Preaching to The Choir

= Subscribers only.
Sign in here.
Subscribe here.

Monumental Error

= Subscribers only.
Sign in here.
Subscribe here.

Star Search

= Subscribers only.
Sign in here.
Subscribe here.

Pushing the Limit

= Subscribers only.
Sign in here.
Subscribe here.

Bumpy Ride

Bad Dog

= Subscribers only.
Sign in here.
Subscribe here.

view Table Content

FEATURED ON HARPERS.ORG

Article
Monumental Error·

= Subscribers only.
Sign in here.
Subscribe here.

In 1899, the art critic Layton Crippen complained in the New York Times that private donors and committees had been permitted to run amok, erecting all across the city a large number of “painfully ugly monuments.” The very worst statues had been dumped in Central Park. “The sculptures go as far toward spoiling the Park as it is possible to spoil it,” he wrote. Even worse, he lamented, no organization had “power of removal” to correct the damage that was being done.

Illustration by Steve Brodner
Article
Star Search·

= Subscribers only.
Sign in here.
Subscribe here.

On December 3, 2016, less than a month after Donald Trump was elected president, Amanda Litman sat alone on the porch of a bungalow in Costa Rica, thinking about the future of the Democratic Party. As Hillary Clinton’s director of email marketing, Litman raised $180 million and recruited 500,000 volunteers over the course of the campaign. She had arrived at the Javits Center on Election Night, arms full of cheap beer for the campaign staff, minutes before the pundits on TV announced that Clinton had lost Wisconsin. Later that night, on her cab ride home to Brooklyn, Litman asked the driver to pull over so she could throw up.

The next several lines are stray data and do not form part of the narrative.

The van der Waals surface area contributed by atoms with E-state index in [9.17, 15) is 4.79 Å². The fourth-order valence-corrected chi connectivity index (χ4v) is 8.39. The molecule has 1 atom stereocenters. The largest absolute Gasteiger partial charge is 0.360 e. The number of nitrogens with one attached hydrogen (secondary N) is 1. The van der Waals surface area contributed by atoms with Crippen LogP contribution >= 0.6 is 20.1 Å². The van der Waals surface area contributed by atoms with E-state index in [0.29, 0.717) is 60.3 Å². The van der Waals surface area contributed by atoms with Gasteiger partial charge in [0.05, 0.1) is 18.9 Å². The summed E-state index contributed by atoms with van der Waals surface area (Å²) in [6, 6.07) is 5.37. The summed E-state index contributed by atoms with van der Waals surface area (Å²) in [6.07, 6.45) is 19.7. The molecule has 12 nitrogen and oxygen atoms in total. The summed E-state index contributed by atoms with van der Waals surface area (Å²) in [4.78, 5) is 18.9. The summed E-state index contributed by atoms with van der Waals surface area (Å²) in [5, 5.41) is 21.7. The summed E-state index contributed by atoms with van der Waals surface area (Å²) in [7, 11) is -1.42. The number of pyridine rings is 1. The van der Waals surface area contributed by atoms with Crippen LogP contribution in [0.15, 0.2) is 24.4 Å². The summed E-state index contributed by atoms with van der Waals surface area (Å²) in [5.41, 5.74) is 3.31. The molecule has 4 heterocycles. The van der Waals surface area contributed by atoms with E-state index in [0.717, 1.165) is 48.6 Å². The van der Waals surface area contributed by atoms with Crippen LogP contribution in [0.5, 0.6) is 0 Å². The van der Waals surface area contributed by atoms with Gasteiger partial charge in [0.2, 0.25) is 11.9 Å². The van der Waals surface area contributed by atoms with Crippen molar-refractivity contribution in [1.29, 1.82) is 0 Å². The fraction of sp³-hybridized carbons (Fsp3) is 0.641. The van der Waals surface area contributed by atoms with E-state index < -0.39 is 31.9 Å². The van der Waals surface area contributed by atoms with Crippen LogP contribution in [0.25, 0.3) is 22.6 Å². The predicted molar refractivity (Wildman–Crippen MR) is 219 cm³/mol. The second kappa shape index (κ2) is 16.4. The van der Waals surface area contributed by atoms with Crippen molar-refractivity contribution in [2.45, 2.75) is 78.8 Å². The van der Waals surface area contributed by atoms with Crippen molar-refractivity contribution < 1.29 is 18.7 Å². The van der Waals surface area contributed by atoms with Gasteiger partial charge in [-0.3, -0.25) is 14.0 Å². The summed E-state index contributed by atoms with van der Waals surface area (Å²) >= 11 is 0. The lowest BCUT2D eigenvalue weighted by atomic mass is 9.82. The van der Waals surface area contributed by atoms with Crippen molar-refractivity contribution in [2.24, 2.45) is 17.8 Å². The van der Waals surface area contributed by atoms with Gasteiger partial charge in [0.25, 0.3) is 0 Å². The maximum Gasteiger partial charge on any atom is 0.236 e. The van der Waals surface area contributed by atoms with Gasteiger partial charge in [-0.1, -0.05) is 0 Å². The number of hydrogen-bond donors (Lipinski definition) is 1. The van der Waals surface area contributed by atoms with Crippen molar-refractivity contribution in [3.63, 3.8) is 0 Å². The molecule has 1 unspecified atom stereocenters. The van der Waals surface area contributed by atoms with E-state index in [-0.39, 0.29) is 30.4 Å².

Illustration by Taylor Callery
Article
Pushing the Limit·

= Subscribers only.
Sign in here.
Subscribe here.

In the early Eighties, Andy King, the coach of the Seawolves, a swim club in Danville, California, instructed Debra Denithorne, aged twelve, to do doubles — to practice in the morning and the afternoon. King told Denithorne’s parents that he saw in her the potential to receive a college scholarship, and even to compete in the Olympics. Tall swimmers have an advantage in the water, and by the time Denithorne turned thirteen, she was five foot eight. She dropped soccer and a religious group to spend more time at the pool.

Illustration by Shonagh Rae
Article
Bumpy Ride·

= Subscribers only.
Sign in here.
Subscribe here.

One sunny winter afternoon in western Michigan, I took a ride with Leon Slater, a slight sixty-four-year-old man with a neatly trimmed white beard and intense eyes behind his spectacles. He wore a faded blue baseball cap, so formed to his head that it seemed he slept with it on. Brickyard Road, the street in front of Slater’s home, was a mess of soupy dirt and water-filled craters. The muffler of his mud-splattered maroon pickup was loose, and exhaust fumes choked the cab. He gripped the wheel with hands leathery not from age but from decades moving earth with big machines for a living. What followed was a tooth-jarring tour of Muskegon County’s rural roads, which looked as though they’d been carpet-bombed.